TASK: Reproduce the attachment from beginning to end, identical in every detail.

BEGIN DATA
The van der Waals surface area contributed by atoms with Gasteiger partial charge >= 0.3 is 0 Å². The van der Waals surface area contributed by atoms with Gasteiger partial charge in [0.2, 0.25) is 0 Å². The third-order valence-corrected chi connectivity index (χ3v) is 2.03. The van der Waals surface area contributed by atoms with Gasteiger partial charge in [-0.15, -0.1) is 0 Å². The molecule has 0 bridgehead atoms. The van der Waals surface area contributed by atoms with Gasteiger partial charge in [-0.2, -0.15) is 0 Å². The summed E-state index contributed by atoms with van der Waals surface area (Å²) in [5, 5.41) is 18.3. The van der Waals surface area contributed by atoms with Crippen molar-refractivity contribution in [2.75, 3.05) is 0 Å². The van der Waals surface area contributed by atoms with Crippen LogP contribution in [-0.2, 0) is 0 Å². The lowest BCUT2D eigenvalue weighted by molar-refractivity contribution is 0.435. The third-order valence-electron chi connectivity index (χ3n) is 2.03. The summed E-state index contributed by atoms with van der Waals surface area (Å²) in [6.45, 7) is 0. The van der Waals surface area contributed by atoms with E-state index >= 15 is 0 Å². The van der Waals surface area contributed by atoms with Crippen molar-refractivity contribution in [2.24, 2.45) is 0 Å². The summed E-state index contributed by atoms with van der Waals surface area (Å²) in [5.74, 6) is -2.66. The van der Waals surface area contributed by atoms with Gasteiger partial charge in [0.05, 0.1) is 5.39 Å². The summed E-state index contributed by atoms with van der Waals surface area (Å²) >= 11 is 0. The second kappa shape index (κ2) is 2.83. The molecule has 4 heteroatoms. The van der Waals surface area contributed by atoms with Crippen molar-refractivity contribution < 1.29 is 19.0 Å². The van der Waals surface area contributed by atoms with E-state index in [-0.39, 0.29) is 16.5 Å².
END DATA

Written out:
The van der Waals surface area contributed by atoms with Gasteiger partial charge >= 0.3 is 0 Å². The van der Waals surface area contributed by atoms with Gasteiger partial charge in [0.2, 0.25) is 0 Å². The third-order valence-corrected chi connectivity index (χ3v) is 2.03. The van der Waals surface area contributed by atoms with Gasteiger partial charge in [-0.15, -0.1) is 0 Å². The molecule has 0 bridgehead atoms. The van der Waals surface area contributed by atoms with Gasteiger partial charge in [-0.2, -0.15) is 0 Å². The summed E-state index contributed by atoms with van der Waals surface area (Å²) in [5, 5.41) is 18.3. The van der Waals surface area contributed by atoms with Crippen molar-refractivity contribution in [2.75, 3.05) is 0 Å². The van der Waals surface area contributed by atoms with Crippen LogP contribution in [-0.2, 0) is 0 Å². The lowest BCUT2D eigenvalue weighted by molar-refractivity contribution is 0.435. The third-order valence-electron chi connectivity index (χ3n) is 2.03. The summed E-state index contributed by atoms with van der Waals surface area (Å²) in [6.45, 7) is 0. The van der Waals surface area contributed by atoms with E-state index >= 15 is 0 Å². The van der Waals surface area contributed by atoms with Crippen molar-refractivity contribution in [2.24, 2.45) is 0 Å². The summed E-state index contributed by atoms with van der Waals surface area (Å²) in [5.74, 6) is -2.66. The van der Waals surface area contributed by atoms with Gasteiger partial charge in [0.05, 0.1) is 5.39 Å². The summed E-state index contributed by atoms with van der Waals surface area (Å²) >= 11 is 0. The second kappa shape index (κ2) is 2.83. The molecule has 4 heteroatoms. The van der Waals surface area contributed by atoms with Crippen molar-refractivity contribution < 1.29 is 19.0 Å². The van der Waals surface area contributed by atoms with E-state index in [-0.39, 0.29) is 16.5 Å².